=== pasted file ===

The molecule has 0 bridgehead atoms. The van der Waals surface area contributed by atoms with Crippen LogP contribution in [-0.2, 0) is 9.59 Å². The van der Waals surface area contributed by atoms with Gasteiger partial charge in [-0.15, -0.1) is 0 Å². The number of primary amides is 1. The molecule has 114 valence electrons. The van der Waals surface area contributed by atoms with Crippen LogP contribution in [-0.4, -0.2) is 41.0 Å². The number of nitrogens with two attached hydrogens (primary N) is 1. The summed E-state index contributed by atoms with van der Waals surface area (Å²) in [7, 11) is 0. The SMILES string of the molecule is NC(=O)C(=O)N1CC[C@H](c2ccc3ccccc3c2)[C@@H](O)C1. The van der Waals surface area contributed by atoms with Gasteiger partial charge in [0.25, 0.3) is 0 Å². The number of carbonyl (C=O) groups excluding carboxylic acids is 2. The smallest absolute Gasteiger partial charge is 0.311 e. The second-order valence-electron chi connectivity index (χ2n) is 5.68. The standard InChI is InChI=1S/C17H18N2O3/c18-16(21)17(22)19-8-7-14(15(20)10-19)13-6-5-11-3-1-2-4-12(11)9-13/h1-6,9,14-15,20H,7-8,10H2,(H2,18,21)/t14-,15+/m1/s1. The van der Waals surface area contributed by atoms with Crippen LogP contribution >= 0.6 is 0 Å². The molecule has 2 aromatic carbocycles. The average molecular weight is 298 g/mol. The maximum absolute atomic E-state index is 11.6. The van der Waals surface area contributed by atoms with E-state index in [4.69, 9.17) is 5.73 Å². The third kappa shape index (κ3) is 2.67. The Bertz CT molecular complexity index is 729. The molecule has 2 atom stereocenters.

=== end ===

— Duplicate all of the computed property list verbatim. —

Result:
The molecule has 0 bridgehead atoms. The van der Waals surface area contributed by atoms with Crippen LogP contribution in [-0.2, 0) is 9.59 Å². The van der Waals surface area contributed by atoms with Gasteiger partial charge in [-0.15, -0.1) is 0 Å². The number of primary amides is 1. The molecule has 114 valence electrons. The van der Waals surface area contributed by atoms with Crippen LogP contribution in [-0.4, -0.2) is 41.0 Å². The number of nitrogens with two attached hydrogens (primary N) is 1. The summed E-state index contributed by atoms with van der Waals surface area (Å²) in [7, 11) is 0. The SMILES string of the molecule is NC(=O)C(=O)N1CC[C@H](c2ccc3ccccc3c2)[C@@H](O)C1. The van der Waals surface area contributed by atoms with Gasteiger partial charge in [0.25, 0.3) is 0 Å². The number of carbonyl (C=O) groups excluding carboxylic acids is 2. The smallest absolute Gasteiger partial charge is 0.311 e. The second-order valence-electron chi connectivity index (χ2n) is 5.68. The standard InChI is InChI=1S/C17H18N2O3/c18-16(21)17(22)19-8-7-14(15(20)10-19)13-6-5-11-3-1-2-4-12(11)9-13/h1-6,9,14-15,20H,7-8,10H2,(H2,18,21)/t14-,15+/m1/s1. The van der Waals surface area contributed by atoms with Crippen LogP contribution >= 0.6 is 0 Å². The molecule has 2 aromatic carbocycles. The average molecular weight is 298 g/mol. The maximum absolute atomic E-state index is 11.6. The van der Waals surface area contributed by atoms with E-state index in [4.69, 9.17) is 5.73 Å². The third kappa shape index (κ3) is 2.67. The Bertz CT molecular complexity index is 729. The molecule has 2 atom stereocenters.